Portions of the Terence Robsjohn-Gibbings papers were donated by the artist in 1966. In 1977, Margaret Carson donated a manuscript copy of The Cuckoo Sings. Later in 1977, the bulk of additional material in the collection was donated to the Archives of American Art by Robsjohn-Gibbing's associate and executor, Carlton Pullin.
Restrictions:
Use of original papers requires an appointment.
Rights:
The Archives of American Art makes its archival collections available for non-commercial, educational and personal use unless restricted by copyright and/or donor restrictions, including but not limited to access and publication restrictions. AAA makes no representations concerning such rights and restrictions and it is the user's responsibility to determine whether rights or restrictions exist and to obtain any necessary permission to access, use, reproduce and publish the collections. Please refer to the Smithsonian's Terms of Use for additional information.
Topic:
Furniture design -- United States  Search this
Furniture designers -- New York (State) -- New York  Search this
Interior decorators -- New York (State) -- New York  Search this
Decorative arts  Search this
Genre/Form:
Scrapbooks
Sketchbooks
Photographs
Citation:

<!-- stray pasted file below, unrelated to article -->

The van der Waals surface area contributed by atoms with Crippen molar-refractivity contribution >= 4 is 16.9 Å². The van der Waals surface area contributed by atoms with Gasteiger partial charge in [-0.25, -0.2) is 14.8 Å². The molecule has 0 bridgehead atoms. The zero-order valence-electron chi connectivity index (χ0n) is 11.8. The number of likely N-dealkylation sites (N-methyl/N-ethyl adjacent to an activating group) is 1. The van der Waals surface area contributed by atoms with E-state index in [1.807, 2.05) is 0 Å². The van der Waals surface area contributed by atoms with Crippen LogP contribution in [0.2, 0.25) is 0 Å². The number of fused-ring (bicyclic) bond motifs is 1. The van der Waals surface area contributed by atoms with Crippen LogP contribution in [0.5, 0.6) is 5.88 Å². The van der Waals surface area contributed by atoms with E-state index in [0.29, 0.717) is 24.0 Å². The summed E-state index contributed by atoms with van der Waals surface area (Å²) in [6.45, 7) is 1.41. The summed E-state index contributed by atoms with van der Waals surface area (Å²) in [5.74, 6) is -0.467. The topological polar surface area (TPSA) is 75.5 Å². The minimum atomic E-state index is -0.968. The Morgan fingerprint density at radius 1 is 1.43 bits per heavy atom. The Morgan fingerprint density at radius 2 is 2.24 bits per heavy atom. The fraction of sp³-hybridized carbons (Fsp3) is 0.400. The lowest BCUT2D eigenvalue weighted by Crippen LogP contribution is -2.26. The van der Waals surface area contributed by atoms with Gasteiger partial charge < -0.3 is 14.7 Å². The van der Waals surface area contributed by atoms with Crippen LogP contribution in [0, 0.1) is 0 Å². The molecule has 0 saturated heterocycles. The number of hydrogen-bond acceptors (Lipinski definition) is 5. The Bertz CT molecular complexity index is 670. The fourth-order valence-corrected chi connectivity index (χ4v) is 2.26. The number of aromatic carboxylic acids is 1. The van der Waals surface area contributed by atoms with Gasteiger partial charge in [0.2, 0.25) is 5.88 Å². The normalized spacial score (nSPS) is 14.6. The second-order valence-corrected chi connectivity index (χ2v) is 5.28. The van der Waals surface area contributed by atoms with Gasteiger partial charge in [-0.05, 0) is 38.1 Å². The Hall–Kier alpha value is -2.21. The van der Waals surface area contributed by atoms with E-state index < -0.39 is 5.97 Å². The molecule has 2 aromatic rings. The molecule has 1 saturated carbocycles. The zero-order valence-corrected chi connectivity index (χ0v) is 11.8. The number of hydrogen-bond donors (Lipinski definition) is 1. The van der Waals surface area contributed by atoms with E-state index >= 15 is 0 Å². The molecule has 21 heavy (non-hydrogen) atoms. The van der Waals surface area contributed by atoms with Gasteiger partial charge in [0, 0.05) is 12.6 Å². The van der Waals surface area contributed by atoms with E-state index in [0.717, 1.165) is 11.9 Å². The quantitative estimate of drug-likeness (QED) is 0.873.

Terence Harold Robsjohn-Gibbings papers, 1898, 1915-1977. Archives of American Art, Smithsonian Institution.
Identifier:
AAA.robstere
See more items in:
Terence Harold Robsjohn-Gibbings papers
Archival Repository:
Archives of American Art
GUID:
https://n2t.net/ark:/65665/mw9b2b2f9a4-755e-4d40-97fb-b6b97e020fff
EDAN-URL:
ead_collection:sova-aaa-robstere
Online Media:

Dorothy Gees Seckler Collection of Sound Recordings Relating to Art and Artists

Creator:
Seckler, Dorothy Gees, 1910-1994  Search this
Names:
Art in America  Search this
Velvet Underground (Musical group)  Search this
Asher, Elise, 1914-  Search this
Avery, Sally  Search this
Beck, Margit, 1915-1997  Search this
Bellow, Saul  Search this
Bultman, Fritz, 1919-1985  Search this
Cale, John  Search this
Cavallon, Giorgio, 1904-1989  Search this
Cohen, Jean  Search this
Cunningham, Merce  Search this
De Diego, Julio, 1900-  Search this
Drexler, Rosalyn  Search this